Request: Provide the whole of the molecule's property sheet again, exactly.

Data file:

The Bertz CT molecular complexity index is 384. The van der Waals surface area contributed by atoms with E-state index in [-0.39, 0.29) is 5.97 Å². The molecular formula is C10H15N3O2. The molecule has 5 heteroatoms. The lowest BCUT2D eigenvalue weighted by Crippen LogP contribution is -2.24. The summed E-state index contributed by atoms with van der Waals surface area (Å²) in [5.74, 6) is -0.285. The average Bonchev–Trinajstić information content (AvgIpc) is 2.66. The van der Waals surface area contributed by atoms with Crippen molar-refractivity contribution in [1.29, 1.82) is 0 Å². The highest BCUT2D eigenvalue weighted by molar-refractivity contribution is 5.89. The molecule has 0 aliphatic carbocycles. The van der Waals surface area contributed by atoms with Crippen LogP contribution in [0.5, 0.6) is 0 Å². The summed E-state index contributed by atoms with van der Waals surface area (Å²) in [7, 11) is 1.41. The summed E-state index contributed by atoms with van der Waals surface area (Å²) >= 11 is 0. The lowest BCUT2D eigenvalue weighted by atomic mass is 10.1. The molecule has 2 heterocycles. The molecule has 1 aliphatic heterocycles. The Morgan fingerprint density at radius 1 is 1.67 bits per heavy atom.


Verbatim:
The Bertz CT molecular complexity index is 384. The van der Waals surface area contributed by atoms with E-state index in [-0.39, 0.29) is 5.97 Å². The molecular formula is C10H15N3O2. The molecule has 5 heteroatoms. The lowest BCUT2D eigenvalue weighted by Crippen LogP contribution is -2.24. The summed E-state index contributed by atoms with van der Waals surface area (Å²) in [5.74, 6) is -0.285. The average Bonchev–Trinajstić information content (AvgIpc) is 2.66. The van der Waals surface area contributed by atoms with Crippen molar-refractivity contribution in [1.29, 1.82) is 0 Å². The highest BCUT2D eigenvalue weighted by molar-refractivity contribution is 5.89. The molecule has 0 aliphatic carbocycles. The van der Waals surface area contributed by atoms with Crippen LogP contribution in [0.5, 0.6) is 0 Å². The summed E-state index contributed by atoms with van der Waals surface area (Å²) in [7, 11) is 1.41. The summed E-state index contributed by atoms with van der Waals surface area (Å²) >= 11 is 0. The lowest BCUT2D eigenvalue weighted by atomic mass is 10.1. The molecule has 2 heterocycles. The molecule has 1 aliphatic heterocycles. The Morgan fingerprint density at radius 1 is 1.67 bits per heavy atom.